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Roger Waters

Us + Them

columbia



2cd (pre-order)

Expected Release: 2nd Oct 2020

£14.99


dvd (pre-order)

Expected Release: 2nd Oct 2020

£14.99


blu ray (pre-order)

Expected Release: 2nd Oct 2020

£21.99


3lp (pre-order)

Expected Release: 2nd Oct 2020

£43.99


For more than half a century now, Roger Waters has been composing songs about the ways people knowingly and unknowingly pit themselves against one another.

Whether it's the feelings of alienation he explored on The Wall, his Orwellian vision of capitalism on Animals, or the stark reminders to question the things that make you happy and unhappy on his recent Is This the Life We Really Want? solo album, he has always encouraged listeners to look deeper into the machinations of the world. In 2017, Waters wrapped all of these themes together to form the double helix of his blockbuster Us + Them Tour, captured in this film.In the years leading up to the trek, he and everyone else have watched the world appear to slowly unravel with the rise of far-right nationalism in Europe, the election of Donald Trump, Brexit, climate change, and tension in the Middle East. The deluge of bad news reminded him of one of the lyrics he wrote for the deceptively gentle Dark Side of the Moonsong, "Us and Them": "With, without/And who'll deny it's what the fighting's all about?" As he thought about it, it occurred to him that the answer to that question was "almost everyone," since wars and discord breed big business. "The fighting is always about cash," he told Rolling Stone in 2017. "War is hugely profitable. It creates so much money because it's so easy to spend money very fast [during wartime]." It's in the best interests of people in power to propagate the notion of "us and them," but not for the world at large. "If we started to look at happiness indexes, rather than thinking about if we're winning or losing, then we may start to understand that the idea of 'us' and 'them' is actually an illusion," Waters has said.So Waters conceived a production that would present a message of resisting the "us and them" mentality, set to a soundtrack of his Pink Floyd hits and solo songs. When combined with the tour's stunning visuals, Us + Them became Waters' grandest ever juxtaposition of humanism and art.The Us + Themfilm, which Waters co-directed with his longtime visual collaborator Sean Evans, captures the spectacular performance when it arrived in 2018 in Amsterdam, where Waters and his band play nearly all of Pink Floyd's biggest hits —"Time," "Money," "Another Brick in the Wall Part 2," "Wish You Were Here" —as well as a smart selection of cuts off Is This the Life We Really Want?that spotlight how the world needs more compassion and civility. He drives his ideas home with screens that bisect the audience with images of drone strikes, people living in poverty, houses blown to bits, falling money, and Trump's divisive tweets. At times, it's horrifying and, at others, it's heartrending.Throughout the concert, he presents the story of a Middle Eastern woman who flees the tyranny of the war that ravages her homeland, abandoning her past and her family, with hopes of a better existence. The character first appeared in the Is This the Life We Really Want? track "The Last Refugee," but on the big screen, her story becomes more poignant and vivid, as she dreams of her lost passion for flamenco dancing and achingly remembers trips to the beach with her daughter, all the while living the life of squalor that refugees all over the world must face. It's a multimedia plea for peace. The audience are clearly affected, during the movie you can see them sometimes moved to tears, overcome with emotion as they sing along.As with "The Last Refugee," each of Waters' songs take on new meaning in the world of Us + Them. "Time" was a song Waters co-wrotewith Pink Floyd for Dark Side of the Moon when he was 29 years old and still figuring out his life, but for all its sound effects and cynicism about "hanging on in quiet desperation," it has endured because of its central, more humanistic message. "The reason it's a good song is because it describes the predicament of anybody who, growing up —if we're grown up at all —suddenly realizes that time is going really, really fast," Waters told Rolling Stone around the film'srelease."It makes you start to philosophize about life and what is not important? You ask yourself the question, 'What brings me joy?' Well, I believe ... If you help another human being, it brings joy to your life."The existential longing of "Wish You Were Here" feels more desperate in the context of Us + Them, as you watch two hands on the screen behind the band try to reach out to one another and crumble before touching. "Another Brick in the Wall Part 2" has always been about speaking truth to power, but its message of righteous defiance is even stronger here, as you watch the student dancers who have joined the group onstage shuck prison uniforms to reveal T-shirts sporting the word "resist." Songs from Is This the Life We Really Want?fit right in with the classic material here, too, as Waters pontificates on how he'd have done a better job of creating a utopia if he were God, on "Déjà Vu," and puns off one of his earlier hits, singing "Wish you were here in Guantanamo Bay" in "Picture That."The show takes a theatrical turn during "Dogs," the band members don pig masks and drink champagne, to lampoon the ruling elite. Waters holds up signs that read, "Pigs rule the world!" and "Fuck the pigs!" to thunderous applause. Another Animals song that evinces new meaning in Us + Them is "Pigs (Three Different Ones)," which has transcended Waters' indictments of British politicians in 1977 to focus its disdain on a single solitary swine, Donald Trump, whom Waters emasculates in the visuals by putting lipstick onhim and showing the president's (ostensibly) minuscule penis. "I think, given the fact that he's so demonstrably infantile, it's very probable, likely in fact, that he actually does have a tiny dick,"Waters told Rolling Stone. And after two hours of the production's visuals showing how governments prey on the weak, the lyrics to "Brain Damage" seem especially directed toward despots and strongmen when Waters sings, "got to keep the loonies on the path.""I've only ever written about one thing in my life, which is the fact that we as human beings have a responsibility to one another," Waters has said, "and that it's important that we empathize with others, that we organize society so that we all get a fair crack of the whip and we all get the life we reallywant."He was able to drive those ideas home and make the songs take on new dimensions thanks to a nine-piece band that featured guitarist-vocalists Jonathan Wilson and Dave Kilminster, guitarist, bassist, and vocalist Gus Seyffert, keyboardist, guitaristand vocalist Jon Carin, keyboardist Bo Koster, drummer Joey Waronker, and saxophonist Ian Ritchie. Jess Wolfe and Holly Laessig, both singers in the indie-pop group Lucius, sang backup vocals and provided extra dramatic flair with their matching platinum-blonde wigs, starry outfits, and ethereal harmonies, especially on their beautifully impassioned interpretation of Dark Side's "The Great Gig in the Sky." It's a large-scale ensemble for a large-scale production.Perhaps the show's most arresting moment, though, comes at the end, during the one-two punch of Dark Side of the Moon's"Brain Damage" and "Eclipse." As a drone-operated chrome orb flies over the audience's heads, a 3-D pyramid made of lasers comes together over the front rows of the crowd, only for it to be covered in a rainbow array of light, à lathe iconic album cover from 1973. Suddenly, "everything under the sun is in tune," as the lyrics go, and you can see the crowd is transported, everyone feeling good in that brief moment of harmony and humanity.Where Waters had once made productions with Pink Floyd, like The Wall,that seemed custom-built to intimidate his fans, he is now putting on massive productions that unite everyone —and he wants everyone to hold onto that positive feeling and spread it around. "We need the love that is in this room to spread gently all over the world if we are to have any chance of figuring out how to empathize with our fellow human beings enough to act collectively and to stop the pigs destroying this beautiful and fragile planet upon which we live, we believe in human rights ... which include our brothers and sisters in Palestine." he tells the audience after that final number.Agree or disagree, whether you're attracted to Waters' quest for humanism or whether you simply want to hear his songs performed live without any politics —you can't help but feel moved by the concert. When you figure that more than 2.3 million people saw the Us + Them Tour around the world over the course of nearly two years, it's staggering to imagine how many people could have been moved to spread the production's message of good will around the planet.So as you watch Us + Them and absorb the striking visuals and sound, try to ponder what is the fighting really all about? What we can we all do when the concert is done to make the world a happier place? Because just maybe, that is the life we really want.—Kory Grow, November 2019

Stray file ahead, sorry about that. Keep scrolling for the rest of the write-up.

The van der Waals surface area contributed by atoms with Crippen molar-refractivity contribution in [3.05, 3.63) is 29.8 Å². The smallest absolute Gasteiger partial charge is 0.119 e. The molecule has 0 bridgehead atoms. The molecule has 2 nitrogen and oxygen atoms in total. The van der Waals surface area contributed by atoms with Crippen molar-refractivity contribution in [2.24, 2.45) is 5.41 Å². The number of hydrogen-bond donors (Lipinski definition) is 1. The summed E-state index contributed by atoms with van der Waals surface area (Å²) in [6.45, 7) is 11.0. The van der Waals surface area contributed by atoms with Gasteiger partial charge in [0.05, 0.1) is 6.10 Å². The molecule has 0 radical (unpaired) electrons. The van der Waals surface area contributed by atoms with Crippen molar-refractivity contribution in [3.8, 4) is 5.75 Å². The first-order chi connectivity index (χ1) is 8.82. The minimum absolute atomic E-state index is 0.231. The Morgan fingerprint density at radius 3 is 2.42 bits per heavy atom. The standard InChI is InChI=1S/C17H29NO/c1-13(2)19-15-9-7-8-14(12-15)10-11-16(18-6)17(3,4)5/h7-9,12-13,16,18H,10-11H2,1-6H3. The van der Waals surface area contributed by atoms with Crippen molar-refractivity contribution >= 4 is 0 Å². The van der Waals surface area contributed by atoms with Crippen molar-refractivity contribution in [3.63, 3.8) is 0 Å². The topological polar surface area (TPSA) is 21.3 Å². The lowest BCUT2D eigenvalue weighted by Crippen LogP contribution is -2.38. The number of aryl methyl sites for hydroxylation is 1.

Us + Them

Tracklist

LP

Intro

Speak to Me

Breathe

One of These Days

Time

Breathe (Reprise)

The Great Gig In the Sky

Welcome to the Machine

Déjà Vu

The Last Refugee

Picture That

Wish You Were Here

Happiest Days of Our Lives

Another Brick In the Wall (Part 2)

Another Brick In the Wall (Part 3)

Dogs

Pigs (Three Different Ones)

Money

Us & Them

Brain Damage

Eclipse

The Last Refugee (Reprise)

Déjà Vu (Reprise)

 

DVD/Blu-Ray

Intro

Speak to Me

Breathe

One of These Days

Time

Breathe (Reprise)

The Great Gig In the Sky

Welcome to the Machine

Déjà Vu

The Last Refugee

Picture That

Wish You Were Here

Happiest Days of Our Lives

Another Brick In the Wall (Part 2)

Another Brick In the Wall (Part 3)

Deployment

Dogs

Pigs (Three Different Ones)

Money

Us & Them

Brain Damage

Eclipse

Roger Addresses Audience

Credits / Last Refugee (Reprise)

Credits / Déjà Vu (Reprise)

A Fleeting Glimpse

Comfortably Numb

Smell the Roses